Wikipedia is not intended to summarise information reported on the internet, but rather to summarise current published scholarship in the field. It may well be that there are few pubilshed scholarly studies of collegiate churches outside the UK readily accessible in UK libraries. I fully agree that the article needs expanding with scholarly input from non-UK sources; but having complained, may I suggest that you could consider undertaking the necessary research and drafting the resultant edits? TomHennell (talk) 19:25, 14 August 2011 (UTC)
Your reaction is bizarre: I showed where to start from WPs, which in other languages have the same purpose as this one. If it were reasonable to assume that there could be "few pub[li]shed scholarly studies of collegiate churches outside the UK readily accessible in UK libraries", then UK libraries are extremely pitiful. Please, accept my apologies in case you must depend solely on the mobile library arriving at the Red Lion Inn in Llanfihangel Nant Melan, or so. But that is where the internet comes in handy — or do you think I travel to the UK each time I refer to an English language source? The internet is still a bit more than a collection of blogs: its origin was purely scholarly. When I work at an article about a topic that might be more related to my own place of origin, I nevertheless search for what has been published elsewhere, and more often than not, I can find some fairly good sources in English. Rarely or never nothing at all. Btw, WP does allow more than only scholarly studies as sources. I'm not inclined to follow your suggestion of doing the job myself, I assume this to be one of the responsibilities of who wrote/writes the article: I merely showed the by WP standards unadmissible single POV, and pointed out how one might proceed in order to achieve WP:NPOV.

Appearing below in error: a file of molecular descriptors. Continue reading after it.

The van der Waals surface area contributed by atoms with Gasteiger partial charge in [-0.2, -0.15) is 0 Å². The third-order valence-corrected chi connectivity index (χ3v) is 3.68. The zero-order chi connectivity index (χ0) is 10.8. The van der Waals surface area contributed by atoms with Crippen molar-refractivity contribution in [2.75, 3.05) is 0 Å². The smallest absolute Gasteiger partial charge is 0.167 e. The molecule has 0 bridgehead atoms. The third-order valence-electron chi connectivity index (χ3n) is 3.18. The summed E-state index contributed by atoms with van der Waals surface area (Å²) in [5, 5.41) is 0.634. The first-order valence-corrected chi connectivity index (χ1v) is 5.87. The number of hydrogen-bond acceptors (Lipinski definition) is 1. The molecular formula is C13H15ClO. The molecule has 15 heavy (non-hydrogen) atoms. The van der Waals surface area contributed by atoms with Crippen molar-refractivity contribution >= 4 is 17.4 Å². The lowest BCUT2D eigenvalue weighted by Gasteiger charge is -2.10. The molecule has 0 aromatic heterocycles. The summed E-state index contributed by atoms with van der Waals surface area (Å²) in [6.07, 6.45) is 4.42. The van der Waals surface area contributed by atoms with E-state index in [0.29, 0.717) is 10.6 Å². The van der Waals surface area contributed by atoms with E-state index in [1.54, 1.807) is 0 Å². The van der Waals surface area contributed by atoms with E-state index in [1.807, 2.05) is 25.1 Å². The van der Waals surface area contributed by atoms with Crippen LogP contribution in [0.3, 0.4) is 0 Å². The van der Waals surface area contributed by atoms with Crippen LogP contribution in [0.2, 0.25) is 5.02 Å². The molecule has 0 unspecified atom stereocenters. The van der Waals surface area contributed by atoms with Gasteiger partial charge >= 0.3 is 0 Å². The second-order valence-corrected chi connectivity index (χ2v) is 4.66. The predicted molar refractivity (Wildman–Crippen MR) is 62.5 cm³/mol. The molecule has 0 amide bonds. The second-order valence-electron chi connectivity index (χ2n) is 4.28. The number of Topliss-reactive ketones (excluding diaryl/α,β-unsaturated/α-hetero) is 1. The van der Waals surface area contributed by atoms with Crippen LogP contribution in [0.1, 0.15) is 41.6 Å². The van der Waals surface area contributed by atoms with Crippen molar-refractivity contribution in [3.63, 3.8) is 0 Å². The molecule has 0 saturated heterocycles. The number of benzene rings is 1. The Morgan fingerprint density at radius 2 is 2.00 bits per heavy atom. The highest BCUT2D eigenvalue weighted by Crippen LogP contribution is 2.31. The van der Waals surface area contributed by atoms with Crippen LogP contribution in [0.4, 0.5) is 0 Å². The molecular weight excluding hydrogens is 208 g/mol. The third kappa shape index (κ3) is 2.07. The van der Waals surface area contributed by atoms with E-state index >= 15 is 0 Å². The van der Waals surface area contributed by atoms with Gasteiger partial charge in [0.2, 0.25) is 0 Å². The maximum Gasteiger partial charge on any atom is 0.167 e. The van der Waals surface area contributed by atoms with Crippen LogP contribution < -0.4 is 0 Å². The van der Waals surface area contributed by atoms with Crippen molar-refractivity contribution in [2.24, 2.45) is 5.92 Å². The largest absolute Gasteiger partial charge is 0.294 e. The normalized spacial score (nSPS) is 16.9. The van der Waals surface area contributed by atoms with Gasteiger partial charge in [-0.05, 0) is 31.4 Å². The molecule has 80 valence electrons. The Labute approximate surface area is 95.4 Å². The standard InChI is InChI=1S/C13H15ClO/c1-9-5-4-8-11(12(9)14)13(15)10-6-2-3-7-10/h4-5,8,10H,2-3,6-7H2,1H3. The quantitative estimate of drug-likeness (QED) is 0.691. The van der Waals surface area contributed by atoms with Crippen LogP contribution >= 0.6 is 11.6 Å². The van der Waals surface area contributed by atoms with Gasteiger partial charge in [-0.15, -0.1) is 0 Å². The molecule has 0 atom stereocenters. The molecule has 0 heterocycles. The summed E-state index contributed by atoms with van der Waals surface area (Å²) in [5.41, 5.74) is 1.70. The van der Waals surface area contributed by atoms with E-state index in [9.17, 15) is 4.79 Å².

▲ SomeHuman 2011-08-17 20:29-21:04 (UTC)

Cathedral and Collegiate Church[edit]